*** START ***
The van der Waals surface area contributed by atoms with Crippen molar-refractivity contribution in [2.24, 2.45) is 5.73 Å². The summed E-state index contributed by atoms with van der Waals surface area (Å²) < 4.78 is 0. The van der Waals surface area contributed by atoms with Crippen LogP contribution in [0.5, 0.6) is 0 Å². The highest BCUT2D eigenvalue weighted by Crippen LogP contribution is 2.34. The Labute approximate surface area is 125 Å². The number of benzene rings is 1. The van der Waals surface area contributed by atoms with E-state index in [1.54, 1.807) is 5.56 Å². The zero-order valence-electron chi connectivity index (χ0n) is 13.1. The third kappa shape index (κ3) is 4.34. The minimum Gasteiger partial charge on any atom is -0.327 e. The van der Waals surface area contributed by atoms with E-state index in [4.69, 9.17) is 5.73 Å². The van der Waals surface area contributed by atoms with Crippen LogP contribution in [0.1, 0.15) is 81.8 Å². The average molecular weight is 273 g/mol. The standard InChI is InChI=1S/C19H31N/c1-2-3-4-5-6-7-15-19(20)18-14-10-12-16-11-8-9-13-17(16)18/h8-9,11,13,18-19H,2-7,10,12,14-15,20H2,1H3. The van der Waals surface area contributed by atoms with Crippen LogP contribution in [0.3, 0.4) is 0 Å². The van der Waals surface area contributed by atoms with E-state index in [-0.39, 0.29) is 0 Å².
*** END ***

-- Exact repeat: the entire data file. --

The van der Waals surface area contributed by atoms with Crippen molar-refractivity contribution in [2.24, 2.45) is 5.73 Å². The summed E-state index contributed by atoms with van der Waals surface area (Å²) < 4.78 is 0. The van der Waals surface area contributed by atoms with Crippen LogP contribution in [0.5, 0.6) is 0 Å². The highest BCUT2D eigenvalue weighted by Crippen LogP contribution is 2.34. The Labute approximate surface area is 125 Å². The number of benzene rings is 1. The van der Waals surface area contributed by atoms with E-state index in [1.54, 1.807) is 5.56 Å². The zero-order valence-electron chi connectivity index (χ0n) is 13.1. The third kappa shape index (κ3) is 4.34. The minimum Gasteiger partial charge on any atom is -0.327 e. The van der Waals surface area contributed by atoms with E-state index in [4.69, 9.17) is 5.73 Å². The van der Waals surface area contributed by atoms with Crippen LogP contribution in [0.1, 0.15) is 81.8 Å². The average molecular weight is 273 g/mol. The standard InChI is InChI=1S/C19H31N/c1-2-3-4-5-6-7-15-19(20)18-14-10-12-16-11-8-9-13-17(16)18/h8-9,11,13,18-19H,2-7,10,12,14-15,20H2,1H3. The van der Waals surface area contributed by atoms with Crippen LogP contribution in [0.3, 0.4) is 0 Å². The van der Waals surface area contributed by atoms with E-state index in [-0.39, 0.29) is 0 Å².